November 6th, 2017 6:52 AM by Jackie A. Graves, President
Your credit score is a three-digit number that determines a
lot in your financial life. It can make the difference between getting the
financing you need for major purchases, like a car or home. It can impact your
ability to secure the apartment you want. And, perhaps most importantly, it
determines how much borrowing money will cost you.
landlords, and others look at your credit score to help them determine how
creditworthy you are. In other words, they use this number to assess how likely
it is that you’ll default on a line of credit or loan (or not pay it back at all.) A
better credit score is evidence that you have made your payments on time and in
full in the past, and that makes you less risky to the lender. They’ll usually
reward that with a lower interest rate or a higher limit on your line of credit
or borrowed funds.
a lower credit score indicates you’re more likely to miss payments, make late
payments or not make payments at all. Lenders see you as a riskier bet, and if
they choose to offer financing, it will likely come with a higher interest
rate, which means you’ll pay more for that financing over time. (For related
reading, see: Things That Are Hard to Do With Bad Credit.)
your credit score is important. So how do you hack it? Follow these five
strategies to improve your credit score and secure a better interest rate on
your next loan, mortgage or credit card.
One of the biggest factors
determining your credit score is your credit utilization ratio.
That’s the relationship between the total amount of credit you have available
and how much you actually use. It’s expressed as a percent, and you should aim
to keep your ratio at 30% or less. So if you have a credit card with a $1,000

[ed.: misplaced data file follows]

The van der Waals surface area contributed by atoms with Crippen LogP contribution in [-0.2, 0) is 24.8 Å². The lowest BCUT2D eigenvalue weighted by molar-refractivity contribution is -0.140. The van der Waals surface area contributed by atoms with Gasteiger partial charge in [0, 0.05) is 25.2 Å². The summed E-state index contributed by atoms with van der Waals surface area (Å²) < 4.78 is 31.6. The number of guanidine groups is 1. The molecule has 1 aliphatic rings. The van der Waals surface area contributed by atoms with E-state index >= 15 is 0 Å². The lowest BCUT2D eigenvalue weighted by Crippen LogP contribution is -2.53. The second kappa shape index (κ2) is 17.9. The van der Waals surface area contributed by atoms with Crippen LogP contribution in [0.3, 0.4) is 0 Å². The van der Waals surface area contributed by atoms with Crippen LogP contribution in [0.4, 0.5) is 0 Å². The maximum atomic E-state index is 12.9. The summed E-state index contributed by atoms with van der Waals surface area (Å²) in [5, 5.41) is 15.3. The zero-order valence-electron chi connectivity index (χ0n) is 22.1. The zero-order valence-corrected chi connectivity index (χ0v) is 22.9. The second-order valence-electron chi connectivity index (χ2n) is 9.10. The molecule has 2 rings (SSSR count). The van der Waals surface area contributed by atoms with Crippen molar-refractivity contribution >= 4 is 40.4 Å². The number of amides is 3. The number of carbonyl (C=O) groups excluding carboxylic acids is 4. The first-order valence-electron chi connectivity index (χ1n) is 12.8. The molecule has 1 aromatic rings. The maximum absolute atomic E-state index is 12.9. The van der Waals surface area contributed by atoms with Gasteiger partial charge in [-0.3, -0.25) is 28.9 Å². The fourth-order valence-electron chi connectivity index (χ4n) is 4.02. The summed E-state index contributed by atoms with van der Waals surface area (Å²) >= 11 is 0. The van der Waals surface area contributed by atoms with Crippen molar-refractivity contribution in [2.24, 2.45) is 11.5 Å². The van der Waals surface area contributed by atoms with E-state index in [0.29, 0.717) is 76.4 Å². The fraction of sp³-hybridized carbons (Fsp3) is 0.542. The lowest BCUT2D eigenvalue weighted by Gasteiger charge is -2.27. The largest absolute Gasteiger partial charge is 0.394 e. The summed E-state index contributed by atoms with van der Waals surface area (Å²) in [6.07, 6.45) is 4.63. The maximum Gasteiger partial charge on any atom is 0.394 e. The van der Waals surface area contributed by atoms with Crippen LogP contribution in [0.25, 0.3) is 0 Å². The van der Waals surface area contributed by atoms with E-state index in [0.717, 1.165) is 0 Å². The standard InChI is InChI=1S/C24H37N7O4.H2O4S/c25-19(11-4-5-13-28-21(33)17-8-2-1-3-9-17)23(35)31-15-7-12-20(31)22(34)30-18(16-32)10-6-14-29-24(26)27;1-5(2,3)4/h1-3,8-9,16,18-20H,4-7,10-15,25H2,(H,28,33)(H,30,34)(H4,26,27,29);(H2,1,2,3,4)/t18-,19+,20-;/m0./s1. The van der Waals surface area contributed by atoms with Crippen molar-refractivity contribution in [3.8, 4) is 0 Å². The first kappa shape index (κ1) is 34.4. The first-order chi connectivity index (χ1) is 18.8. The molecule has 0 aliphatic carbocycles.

limit and regularly charge $500 to the card, your ratio is likely sitting at
can ding your score and keep you from improving it over time, even if you
regularly pay off the card and don’t carry a balance or other debts.
you’re financially responsible and use your credit cards wisely, but also find
yourself using up a lot of your credit at one time, consider requesting an
increase to the limits on your cards. This will give you more available credit
and, as long as you keep your spending the same, a lower credit utilization
ratio. (For related reading, see: 4 Common Credit Card Misconceptions.)
That being said, a 0% credit
utilization ratio can actually be worse than a high one. Back in 2014, Credit
Karma found that users with a 0% ratio had lower scores than
individuals who used 1%–20% of their available credit.
don’t shy away from using credit cards entirely. They’re not bad or evil.
They’re simply a tool in your financial toolkit you can use to
help leverage your cash flow. Credit cards only become “bad” when you
don’t use them responsibly, charge more than you can afford to repay to the
card or let balances sit and accrue sky-high interest.
You may feel like you can manage
a new line of credit while you work to improve your score, but FICO might not agree.
While working to give your score a boost, keep your credit situation stable.
Don’t open new accounts or take out new loans. This will keep hard pulls or
inquiries off your credit report.
hard pull signals that you’re looking for new lines of credit, and credit
bureaus file that on the risky behavior side of the credit spectrum. Whether
you really are scrambling to find financing or just interested in a new credit
card doesn’t matter, it’s how the bureaus interpret a hard pull. (For related
reading, see: Credit Score: Hard vs. Soft Inquiry.)
Have you tried all these
hacks and nothing seems to work to improve your credit score? You could be
weighed down by an error on your credit report.
to AnnualCreditReport.com every 12 months and request a copy of your credit
report. It’s free to do this once per year (but if you need to pull your report
more than once in 12 months, you’ll have to pay a small fee to do so). Review
the report carefully and check for errors. If you find one, you’ll need to
contact the credit bureaus and file a claim or
dispute so they can fix the mistake.
These tips and tricks can help
you hack your credit score. But it’s also important you stick with the
well-known, conventional action steps that are proven to help you improve your
credit score over time.
the best thing you for your score is also very simple. Don’t spend more than
you can afford to repay on your credit cards, and avoid taking out loans you
don’t truly need. When you do charge something to your cards or take out a
loan, make payments on time.
fundamental financial advice will help you keep not only a healthy score, but a
healthy cash flow, too.
By Herbert Kyles – To view the original article click here